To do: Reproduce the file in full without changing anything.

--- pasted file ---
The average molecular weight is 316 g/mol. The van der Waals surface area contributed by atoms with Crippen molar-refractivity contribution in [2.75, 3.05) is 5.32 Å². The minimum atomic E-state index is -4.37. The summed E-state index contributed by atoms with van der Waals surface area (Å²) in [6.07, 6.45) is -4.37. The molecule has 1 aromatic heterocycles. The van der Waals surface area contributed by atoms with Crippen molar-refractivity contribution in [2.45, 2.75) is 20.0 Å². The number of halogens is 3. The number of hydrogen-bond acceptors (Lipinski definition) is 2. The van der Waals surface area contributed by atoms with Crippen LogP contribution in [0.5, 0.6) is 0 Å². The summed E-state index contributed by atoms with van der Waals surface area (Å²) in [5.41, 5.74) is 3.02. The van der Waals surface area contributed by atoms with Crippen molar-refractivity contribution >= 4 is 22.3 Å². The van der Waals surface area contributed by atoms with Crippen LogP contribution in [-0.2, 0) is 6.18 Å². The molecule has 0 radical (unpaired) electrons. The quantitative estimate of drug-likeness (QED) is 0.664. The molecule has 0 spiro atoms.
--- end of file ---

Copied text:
The average molecular weight is 316 g/mol. The van der Waals surface area contributed by atoms with Crippen molar-refractivity contribution in [2.75, 3.05) is 5.32 Å². The minimum atomic E-state index is -4.37. The summed E-state index contributed by atoms with van der Waals surface area (Å²) in [6.07, 6.45) is -4.37. The molecule has 1 aromatic heterocycles. The van der Waals surface area contributed by atoms with Crippen molar-refractivity contribution in [2.45, 2.75) is 20.0 Å². The number of halogens is 3. The number of hydrogen-bond acceptors (Lipinski definition) is 2. The van der Waals surface area contributed by atoms with Crippen LogP contribution in [0.5, 0.6) is 0 Å². The summed E-state index contributed by atoms with van der Waals surface area (Å²) in [5.41, 5.74) is 3.02. The van der Waals surface area contributed by atoms with Crippen molar-refractivity contribution >= 4 is 22.3 Å². The van der Waals surface area contributed by atoms with Crippen LogP contribution in [-0.2, 0) is 6.18 Å². The molecule has 0 radical (unpaired) electrons. The quantitative estimate of drug-likeness (QED) is 0.664. The molecule has 0 spiro atoms.